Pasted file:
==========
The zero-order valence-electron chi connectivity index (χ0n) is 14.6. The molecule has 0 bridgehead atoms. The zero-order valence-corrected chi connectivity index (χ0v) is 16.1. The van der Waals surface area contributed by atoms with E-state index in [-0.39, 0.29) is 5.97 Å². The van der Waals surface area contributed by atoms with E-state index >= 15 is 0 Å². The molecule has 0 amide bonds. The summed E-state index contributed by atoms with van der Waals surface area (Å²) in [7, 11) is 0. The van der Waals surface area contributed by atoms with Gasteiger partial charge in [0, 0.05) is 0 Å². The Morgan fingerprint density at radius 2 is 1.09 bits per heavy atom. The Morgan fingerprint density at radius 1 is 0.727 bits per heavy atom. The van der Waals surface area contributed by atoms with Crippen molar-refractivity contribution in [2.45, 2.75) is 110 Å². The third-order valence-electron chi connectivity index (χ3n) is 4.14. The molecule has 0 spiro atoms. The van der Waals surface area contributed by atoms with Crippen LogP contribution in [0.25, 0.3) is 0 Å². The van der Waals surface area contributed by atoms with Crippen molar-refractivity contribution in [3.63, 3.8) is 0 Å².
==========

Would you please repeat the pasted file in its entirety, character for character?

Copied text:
The zero-order valence-electron chi connectivity index (χ0n) is 14.6. The molecule has 0 bridgehead atoms. The zero-order valence-corrected chi connectivity index (χ0v) is 16.1. The van der Waals surface area contributed by atoms with E-state index in [-0.39, 0.29) is 5.97 Å². The van der Waals surface area contributed by atoms with E-state index >= 15 is 0 Å². The molecule has 0 amide bonds. The summed E-state index contributed by atoms with van der Waals surface area (Å²) in [7, 11) is 0. The van der Waals surface area contributed by atoms with Gasteiger partial charge in [0, 0.05) is 0 Å². The Morgan fingerprint density at radius 2 is 1.09 bits per heavy atom. The Morgan fingerprint density at radius 1 is 0.727 bits per heavy atom. The van der Waals surface area contributed by atoms with Crippen molar-refractivity contribution in [2.45, 2.75) is 110 Å². The third-order valence-electron chi connectivity index (χ3n) is 4.14. The molecule has 0 spiro atoms. The van der Waals surface area contributed by atoms with Crippen LogP contribution in [0.25, 0.3) is 0 Å². The van der Waals surface area contributed by atoms with Crippen molar-refractivity contribution in [3.63, 3.8) is 0 Å².